NHL gets it wrong ... again
Martha Burk, the grandstanding chairwoman of the National Council of Women's Organizations, missed an opportunity to skewer the NHL's new marketing campaign on sound grounds.
Ridiculously, she emphasized the lame women-as-sex-objects lament.
Sure, there's titillation and implied sexuality in the spots, but if Martha wants to grouse about that, then she probably should start calling news conferences on the hour to lambaste, point-by-point, the similar approaches of roughly 78.2 percent of all television commercials and darned near every prime-time show on the Fox, WB and UPN networks.
This is what she could have said:
The spots are stupid.
They're insulting to hockey fans with brains.
They're not even funny. Well, at least not intentionally so.
They play right into the mostly absurd stereotypes of both the sport and its fans -- stereotypes we can try to laugh off because of their inaccuracy, but which continue to play a significant role in the NHL's inability to gain a stronger foothold in mainstream American sports.
"My NHL,'' the ads proclaimed.
Hockey, it is implied, is a combination of James Caan's futuristic "Rollerball," real Roman Gladiators, "Ultimate Fighting Challenge," and the Battle of Okinawa. "Ready?'' asks the women in a robe and not much else. "It's time,'' she says.
At first, I wondered whether this wasn't a clip from a prequel to "Troy," but at least nobody in the commercial was as bad an actor as Orlando Bloom.
Burk's secondary point, that the spots also glorify violence, was closer to legitimate -- not because hockey should be played with anything but spirit, verve and combativeness, but because the use of a quote from an ancient Chinese military philosopher at least implies the tying together of war and sport.
(My favorite rejoinder to that thought is Buffalo Bills coach Marv Levy responding to a talk-show caller saying his team needed to treat football as war. Levy told the caller that he doubted that when the troops went ashore at Normandy on D-Day, they were hollering: "This is football!'' And I sincerely doubt that troops in Iraq will believe what we saw on the NHL's Opening Night was similar to the dangers they face. That's not being politically correct; that's common sense.)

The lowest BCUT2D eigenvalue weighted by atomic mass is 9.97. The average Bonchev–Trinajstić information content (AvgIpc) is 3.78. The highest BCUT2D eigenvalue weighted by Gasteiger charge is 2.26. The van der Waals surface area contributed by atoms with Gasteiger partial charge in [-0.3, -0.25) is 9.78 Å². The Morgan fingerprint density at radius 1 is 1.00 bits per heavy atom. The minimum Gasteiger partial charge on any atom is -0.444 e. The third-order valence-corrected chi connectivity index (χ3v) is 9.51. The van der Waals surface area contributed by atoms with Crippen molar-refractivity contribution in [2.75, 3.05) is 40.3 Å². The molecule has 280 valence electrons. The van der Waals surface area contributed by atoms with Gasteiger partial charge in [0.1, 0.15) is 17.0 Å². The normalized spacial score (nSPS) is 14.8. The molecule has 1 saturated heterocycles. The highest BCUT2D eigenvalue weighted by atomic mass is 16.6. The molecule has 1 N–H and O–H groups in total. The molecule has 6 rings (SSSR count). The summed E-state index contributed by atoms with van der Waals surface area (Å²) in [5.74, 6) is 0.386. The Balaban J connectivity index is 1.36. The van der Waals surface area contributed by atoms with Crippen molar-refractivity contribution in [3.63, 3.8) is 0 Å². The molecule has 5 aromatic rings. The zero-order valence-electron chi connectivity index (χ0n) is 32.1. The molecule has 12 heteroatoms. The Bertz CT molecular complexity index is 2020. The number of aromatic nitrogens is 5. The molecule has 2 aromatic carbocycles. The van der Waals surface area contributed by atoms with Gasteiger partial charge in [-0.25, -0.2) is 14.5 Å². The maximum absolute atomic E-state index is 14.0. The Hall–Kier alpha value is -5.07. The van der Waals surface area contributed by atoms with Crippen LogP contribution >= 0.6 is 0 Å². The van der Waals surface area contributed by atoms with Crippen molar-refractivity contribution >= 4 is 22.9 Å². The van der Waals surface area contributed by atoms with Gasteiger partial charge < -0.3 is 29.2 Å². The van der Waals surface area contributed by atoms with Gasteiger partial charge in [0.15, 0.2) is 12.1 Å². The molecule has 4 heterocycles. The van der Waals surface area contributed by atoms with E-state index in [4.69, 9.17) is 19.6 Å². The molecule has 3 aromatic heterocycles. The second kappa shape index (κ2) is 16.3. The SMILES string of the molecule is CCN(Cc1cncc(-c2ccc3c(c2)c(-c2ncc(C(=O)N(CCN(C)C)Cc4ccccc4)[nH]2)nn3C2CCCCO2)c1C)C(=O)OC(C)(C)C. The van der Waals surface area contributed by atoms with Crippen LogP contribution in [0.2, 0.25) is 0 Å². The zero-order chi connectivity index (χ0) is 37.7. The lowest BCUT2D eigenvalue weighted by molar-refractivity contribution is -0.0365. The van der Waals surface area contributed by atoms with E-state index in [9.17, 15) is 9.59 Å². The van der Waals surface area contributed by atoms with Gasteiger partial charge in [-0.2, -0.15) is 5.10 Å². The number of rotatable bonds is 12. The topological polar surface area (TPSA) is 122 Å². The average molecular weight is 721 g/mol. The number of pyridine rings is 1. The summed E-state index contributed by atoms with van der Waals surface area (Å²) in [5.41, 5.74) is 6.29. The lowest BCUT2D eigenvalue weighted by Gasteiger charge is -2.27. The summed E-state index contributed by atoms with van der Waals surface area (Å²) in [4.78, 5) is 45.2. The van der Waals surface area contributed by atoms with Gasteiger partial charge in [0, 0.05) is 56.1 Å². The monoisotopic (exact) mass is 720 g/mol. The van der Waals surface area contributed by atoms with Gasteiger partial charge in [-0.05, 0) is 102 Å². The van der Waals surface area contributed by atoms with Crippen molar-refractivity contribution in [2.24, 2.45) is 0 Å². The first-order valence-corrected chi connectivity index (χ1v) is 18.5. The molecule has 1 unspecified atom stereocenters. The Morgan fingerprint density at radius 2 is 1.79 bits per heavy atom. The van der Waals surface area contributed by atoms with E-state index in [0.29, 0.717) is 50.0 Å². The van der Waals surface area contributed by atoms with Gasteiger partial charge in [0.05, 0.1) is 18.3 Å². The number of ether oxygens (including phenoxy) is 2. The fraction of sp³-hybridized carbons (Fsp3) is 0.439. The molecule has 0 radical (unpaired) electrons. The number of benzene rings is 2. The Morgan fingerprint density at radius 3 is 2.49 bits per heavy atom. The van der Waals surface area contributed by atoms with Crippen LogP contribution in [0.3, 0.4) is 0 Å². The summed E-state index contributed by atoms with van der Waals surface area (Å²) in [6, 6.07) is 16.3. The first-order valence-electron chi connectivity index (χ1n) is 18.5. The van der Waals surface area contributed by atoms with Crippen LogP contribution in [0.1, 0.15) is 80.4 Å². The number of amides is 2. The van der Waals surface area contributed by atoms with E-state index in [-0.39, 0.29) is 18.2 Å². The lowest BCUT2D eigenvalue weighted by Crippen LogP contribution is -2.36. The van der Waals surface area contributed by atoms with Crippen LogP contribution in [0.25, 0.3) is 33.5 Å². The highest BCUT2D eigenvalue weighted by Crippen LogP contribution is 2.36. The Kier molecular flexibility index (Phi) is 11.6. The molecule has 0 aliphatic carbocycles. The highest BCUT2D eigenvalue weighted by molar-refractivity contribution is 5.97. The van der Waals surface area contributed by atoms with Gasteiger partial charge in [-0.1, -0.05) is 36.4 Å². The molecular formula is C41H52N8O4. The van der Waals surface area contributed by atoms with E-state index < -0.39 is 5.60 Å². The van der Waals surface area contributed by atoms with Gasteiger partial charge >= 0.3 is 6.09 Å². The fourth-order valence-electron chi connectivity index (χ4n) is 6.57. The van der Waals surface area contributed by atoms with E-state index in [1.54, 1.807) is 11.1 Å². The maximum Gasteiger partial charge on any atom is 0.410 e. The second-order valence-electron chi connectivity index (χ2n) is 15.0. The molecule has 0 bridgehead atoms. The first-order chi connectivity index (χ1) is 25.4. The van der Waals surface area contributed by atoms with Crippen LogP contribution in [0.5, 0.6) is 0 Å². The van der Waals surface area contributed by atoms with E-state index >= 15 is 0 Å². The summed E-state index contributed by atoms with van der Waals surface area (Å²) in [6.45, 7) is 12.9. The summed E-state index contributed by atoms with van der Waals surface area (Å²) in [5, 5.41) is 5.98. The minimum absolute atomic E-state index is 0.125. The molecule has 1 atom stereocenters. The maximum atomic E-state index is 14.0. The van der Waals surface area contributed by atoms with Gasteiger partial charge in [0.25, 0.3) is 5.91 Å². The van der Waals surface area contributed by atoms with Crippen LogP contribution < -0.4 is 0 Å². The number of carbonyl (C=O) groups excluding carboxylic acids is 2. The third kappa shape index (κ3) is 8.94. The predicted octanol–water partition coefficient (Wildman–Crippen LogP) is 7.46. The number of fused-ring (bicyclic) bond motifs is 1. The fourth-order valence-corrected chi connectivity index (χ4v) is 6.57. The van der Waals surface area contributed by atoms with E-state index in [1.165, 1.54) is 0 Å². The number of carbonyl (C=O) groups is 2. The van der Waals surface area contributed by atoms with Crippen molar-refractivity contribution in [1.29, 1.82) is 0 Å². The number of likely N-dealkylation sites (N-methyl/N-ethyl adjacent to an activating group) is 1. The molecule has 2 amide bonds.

Of course, such ads tend to be about demographics and targeted audiences.
If that's the case with this one, then the NHL is going right after the dim-bulb constituency again.
And the league again didn't showcase any of its biggest assets -- its stars. No Forsberg, no Naslund, no Thornton, no Sakic, no Lecavalier, no Lemieux, no Iginla, neither Niedermayer, not even Crosby. Gosh, you'd hate to do that.
But the good news is that it could have been worse. According to highly unreliable sources, these are the rejected campaign slogans that just lost out to "My NHL":
-- "The New NHL: Better than New Coke!"
-- "We've got your cap right here!"
-- "Yoo, hoo! Remember us?"
-- "Welcome back, Horshack and all other hockey fans!"
-- "Five for Fighting vs. Barenaked Ladies!"
-- "If you can find a better sport, buy it."
-- "Bob Goodenow turtled."
-- "Who else does interviews between periods?"
-- "Do you believe in miracles? Oh, sorry."
-- "Cruise your daddy?" (Just had to throw that in, with apologies to the New York tabloids.)
-- "Obstruction is on the History Channel. We're on NBC."
-- "Left wingers and right wingers yapping and fighting ½ just like 'Crossfire'!"
-- "Gary Bettman and Martin St. Louis: Short people have reason to live."
-- "Barry Bonds, Rafael Palmeiro and Mark McGwire don't play hockey."
-- "No more Ties, except Domi."
-- "O, Canada, glorious and $152 a seat."
-- "Our Cup runneth over with what, you don't wanna know.''
-- "The sport that gave you, 'Rock and Roll, Part 2.'"
-- "I [heart] New York on the nights Jagr shows up."
-- "Bert's back what's a broken neck among friends?"
-- "Jesus saves and Iggy scores on the rebound!"
-- "Chicago is my kind of town, unless I'm looking for the Blackhawks home games on local TV."
-- "I'm Wild about Minnesota at least to make the playoffs."
-- "Shut your trap, Jacques."
-- "CSI: NHL."
-- "See page 12D."
-- "Every town's hockeytown, as long as you use the lower case so the Red Wings don't sue you for copyright infringement."
-- "Admit it, you want to drive the Zamboni."
-- "Would you believe we were Don Adams' favorite sport?"
-- "Not even Rachel Hunter can get Sean Avery to shut up."
OK, enough criticism.
Here's a constructive suggestion.
My choice for the New NHL's motto would have been:
"They brought their #%#%#@ toys with 'em!"
Terry Frei is a regular contributor to ESPN.com. He is the author of "Third Down and a War to Go" and "Horns, Hogs, and Nixon Coming."